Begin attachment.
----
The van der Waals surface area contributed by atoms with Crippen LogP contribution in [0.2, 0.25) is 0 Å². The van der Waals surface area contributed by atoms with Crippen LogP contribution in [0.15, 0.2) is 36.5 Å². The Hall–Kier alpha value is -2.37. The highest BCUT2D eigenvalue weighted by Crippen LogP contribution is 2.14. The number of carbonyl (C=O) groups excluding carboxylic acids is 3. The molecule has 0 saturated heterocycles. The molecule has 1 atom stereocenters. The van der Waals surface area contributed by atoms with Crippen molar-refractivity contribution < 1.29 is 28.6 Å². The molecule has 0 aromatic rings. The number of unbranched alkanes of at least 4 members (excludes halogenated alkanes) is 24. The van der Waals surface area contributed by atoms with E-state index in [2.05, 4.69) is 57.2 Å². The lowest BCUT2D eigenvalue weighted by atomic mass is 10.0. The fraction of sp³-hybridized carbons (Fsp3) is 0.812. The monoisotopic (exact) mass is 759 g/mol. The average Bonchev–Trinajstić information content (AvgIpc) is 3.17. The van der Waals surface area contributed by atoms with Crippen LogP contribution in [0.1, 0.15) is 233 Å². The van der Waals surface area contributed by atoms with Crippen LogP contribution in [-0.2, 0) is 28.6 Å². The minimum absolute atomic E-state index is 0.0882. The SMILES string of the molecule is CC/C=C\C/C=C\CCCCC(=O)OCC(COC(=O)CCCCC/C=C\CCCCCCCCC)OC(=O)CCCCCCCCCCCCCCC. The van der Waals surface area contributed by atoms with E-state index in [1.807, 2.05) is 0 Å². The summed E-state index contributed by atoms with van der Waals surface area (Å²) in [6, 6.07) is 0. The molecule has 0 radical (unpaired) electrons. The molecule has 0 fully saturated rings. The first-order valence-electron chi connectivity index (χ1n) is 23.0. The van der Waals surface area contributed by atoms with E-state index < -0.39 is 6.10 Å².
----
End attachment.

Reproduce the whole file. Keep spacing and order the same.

The van der Waals surface area contributed by atoms with Crippen LogP contribution in [0.2, 0.25) is 0 Å². The van der Waals surface area contributed by atoms with Crippen LogP contribution in [0.15, 0.2) is 36.5 Å². The Hall–Kier alpha value is -2.37. The highest BCUT2D eigenvalue weighted by Crippen LogP contribution is 2.14. The number of carbonyl (C=O) groups excluding carboxylic acids is 3. The molecule has 0 saturated heterocycles. The molecule has 1 atom stereocenters. The van der Waals surface area contributed by atoms with Crippen molar-refractivity contribution < 1.29 is 28.6 Å². The molecule has 0 aromatic rings. The number of unbranched alkanes of at least 4 members (excludes halogenated alkanes) is 24. The van der Waals surface area contributed by atoms with E-state index in [2.05, 4.69) is 57.2 Å². The lowest BCUT2D eigenvalue weighted by atomic mass is 10.0. The fraction of sp³-hybridized carbons (Fsp3) is 0.812. The monoisotopic (exact) mass is 759 g/mol. The average Bonchev–Trinajstić information content (AvgIpc) is 3.17. The van der Waals surface area contributed by atoms with Crippen LogP contribution in [0.1, 0.15) is 233 Å². The van der Waals surface area contributed by atoms with Crippen LogP contribution in [-0.2, 0) is 28.6 Å². The minimum absolute atomic E-state index is 0.0882. The SMILES string of the molecule is CC/C=C\C/C=C\CCCCC(=O)OCC(COC(=O)CCCCC/C=C\CCCCCCCCC)OC(=O)CCCCCCCCCCCCCCC. The van der Waals surface area contributed by atoms with E-state index in [1.807, 2.05) is 0 Å². The summed E-state index contributed by atoms with van der Waals surface area (Å²) in [6, 6.07) is 0. The molecule has 0 radical (unpaired) electrons. The molecule has 0 fully saturated rings. The first-order valence-electron chi connectivity index (χ1n) is 23.0. The van der Waals surface area contributed by atoms with E-state index < -0.39 is 6.10 Å².